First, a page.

So, after the hollow wax copy of my sculpture has been chased and sprued, a new mold is made. This is a one-time break away mold, usually made of ceramic shell slurry. The wax contraption is dipped into this slurry many times until there is enough thickness to support the molten bronze during a pour. Foundries often add a coloring to each vat of ceramic shell to make sure they know WHICH number of dip still needs to be done.

When this ceramic shell mold is fired, the wax and any other things (explained on the sculpture page that bamboo was also used in the wax sculpture) is melted out. This step is from where the name "The Lost Wax Process" comes. The sculpture is now just an air space within the ceramic mold and almost ready for a liquid hot metal to visit!

[Ceramic Shell Molds Colored Layers]
Ceramic Shell is colored to know
how many dips each mold has had.

[Bronze Pouring Room at Foundry Italy]

Right you will see stacks of bronze ingots. Bronze is an alloy of mostly copper and some tin. Sometimes there are other metals joined with copper.

The bronze pouring room. There is an oven to heat the mold (to reduce shock when the 2000-plus degree F molten bronze is poured into it). The molds will be positioned in large vases filled with sand. Sand will move freely around any bizarre shape and supports the mold during the pour. Also, if the ceramic mold develops a crack, the sand may be thrown over the area to quickly seal it and stop the liquid bronze from draining out.

Once the bronze has cooled, the ceramic mold will be hacked away. Then all of the metal that is not a part of the sculpture will be cut off. The sculpture parts (if not small enough to cast as one piece) will be welded together and then chased or cleaned and resculpted so that you do not notice the process marks.

After that, the entire sculpture will be cleaned and then a patina will be added. There are MANY colors and applications available. Most foundrymen feel that the patination part is where the real art happens. Each bronze is considered an original because so much individual work goes into each one in the edition.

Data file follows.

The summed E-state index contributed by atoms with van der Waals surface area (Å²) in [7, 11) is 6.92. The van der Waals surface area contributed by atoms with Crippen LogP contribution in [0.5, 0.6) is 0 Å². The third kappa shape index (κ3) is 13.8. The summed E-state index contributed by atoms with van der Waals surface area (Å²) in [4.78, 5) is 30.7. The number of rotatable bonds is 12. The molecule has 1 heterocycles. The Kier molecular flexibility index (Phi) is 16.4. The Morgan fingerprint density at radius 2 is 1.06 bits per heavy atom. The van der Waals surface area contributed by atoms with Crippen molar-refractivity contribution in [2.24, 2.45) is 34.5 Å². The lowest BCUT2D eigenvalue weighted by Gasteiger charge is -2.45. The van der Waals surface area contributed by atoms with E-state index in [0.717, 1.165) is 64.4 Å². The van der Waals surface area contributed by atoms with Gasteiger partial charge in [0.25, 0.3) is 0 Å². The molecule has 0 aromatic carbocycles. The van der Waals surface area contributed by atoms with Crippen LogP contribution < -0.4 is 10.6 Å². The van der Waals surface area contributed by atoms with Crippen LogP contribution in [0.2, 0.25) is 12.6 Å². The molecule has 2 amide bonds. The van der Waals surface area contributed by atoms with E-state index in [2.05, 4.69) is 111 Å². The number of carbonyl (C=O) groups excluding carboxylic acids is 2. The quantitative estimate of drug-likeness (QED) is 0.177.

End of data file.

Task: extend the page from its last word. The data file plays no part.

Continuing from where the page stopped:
[bronze ingots at foundry]

[Artist desired corrections are made to the metal sculpture]

[Metal chasing pneumatic tools]

Left: I have asked for some refinements in the shape of the metal cattail. For the most part, the work
shows my intentions. However, it is a long complicated process and changes are inevitable. I also touch
the entired sculpture with my naked hands. I am "looking" for anything that gives an unpleasant surprise,
such as a ragged edge. I do not want anyone hurt or to have a bad experience.

[welding bronze frog to bronze cattail]

[Refining metal shape and weld]

Welding bronze sculpture parts together
and then refining the shape of the weld and art

[welding metal sculpture]

There were ten stones that were cast into bronze separately. So, I used my photo references that I took before the sculpture left to have an idea of how to balance the stones as close to my original composition as possible.

[water poured over new stone towers]

I poured water over the stones to see if it fell in a good way. Also, I then looked for places that the water would not run off of the sculpture. And I asked the metal workers to drill subtle drainage holes in the places that I marked.

[welding metal sculpture stone towers]

[Metal joining for bronze art]

I was told that they were simply "tacking" the stones in place while I was there at the foundry.
They would need some more time to get in deeper to join the bronze parts in a less conspicuous manner
than what you see here.

[Metal chasing pneumatic tools]

[traditional green patina on bronze metal sculpture applied with torch and chemicals]